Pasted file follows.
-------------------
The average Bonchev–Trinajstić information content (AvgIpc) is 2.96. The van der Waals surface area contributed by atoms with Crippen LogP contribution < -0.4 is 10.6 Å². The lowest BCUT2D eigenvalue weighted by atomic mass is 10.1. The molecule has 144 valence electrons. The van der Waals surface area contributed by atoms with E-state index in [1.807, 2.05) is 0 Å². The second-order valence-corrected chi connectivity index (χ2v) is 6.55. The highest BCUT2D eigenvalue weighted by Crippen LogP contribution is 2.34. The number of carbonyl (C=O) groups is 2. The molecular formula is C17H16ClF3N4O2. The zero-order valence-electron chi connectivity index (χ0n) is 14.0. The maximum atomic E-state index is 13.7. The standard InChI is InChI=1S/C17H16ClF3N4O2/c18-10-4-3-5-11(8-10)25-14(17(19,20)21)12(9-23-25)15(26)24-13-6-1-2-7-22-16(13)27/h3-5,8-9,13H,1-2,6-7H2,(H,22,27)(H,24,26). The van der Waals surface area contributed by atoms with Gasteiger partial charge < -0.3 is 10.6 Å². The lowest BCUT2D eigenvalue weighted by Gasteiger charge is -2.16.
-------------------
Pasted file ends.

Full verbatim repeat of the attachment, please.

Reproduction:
The average Bonchev–Trinajstić information content (AvgIpc) is 2.96. The van der Waals surface area contributed by atoms with Crippen LogP contribution < -0.4 is 10.6 Å². The lowest BCUT2D eigenvalue weighted by atomic mass is 10.1. The molecule has 144 valence electrons. The van der Waals surface area contributed by atoms with E-state index in [1.807, 2.05) is 0 Å². The second-order valence-corrected chi connectivity index (χ2v) is 6.55. The highest BCUT2D eigenvalue weighted by Crippen LogP contribution is 2.34. The number of carbonyl (C=O) groups is 2. The molecular formula is C17H16ClF3N4O2. The zero-order valence-electron chi connectivity index (χ0n) is 14.0. The maximum atomic E-state index is 13.7. The standard InChI is InChI=1S/C17H16ClF3N4O2/c18-10-4-3-5-11(8-10)25-14(17(19,20)21)12(9-23-25)15(26)24-13-6-1-2-7-22-16(13)27/h3-5,8-9,13H,1-2,6-7H2,(H,22,27)(H,24,26). The van der Waals surface area contributed by atoms with Gasteiger partial charge < -0.3 is 10.6 Å². The lowest BCUT2D eigenvalue weighted by Gasteiger charge is -2.16.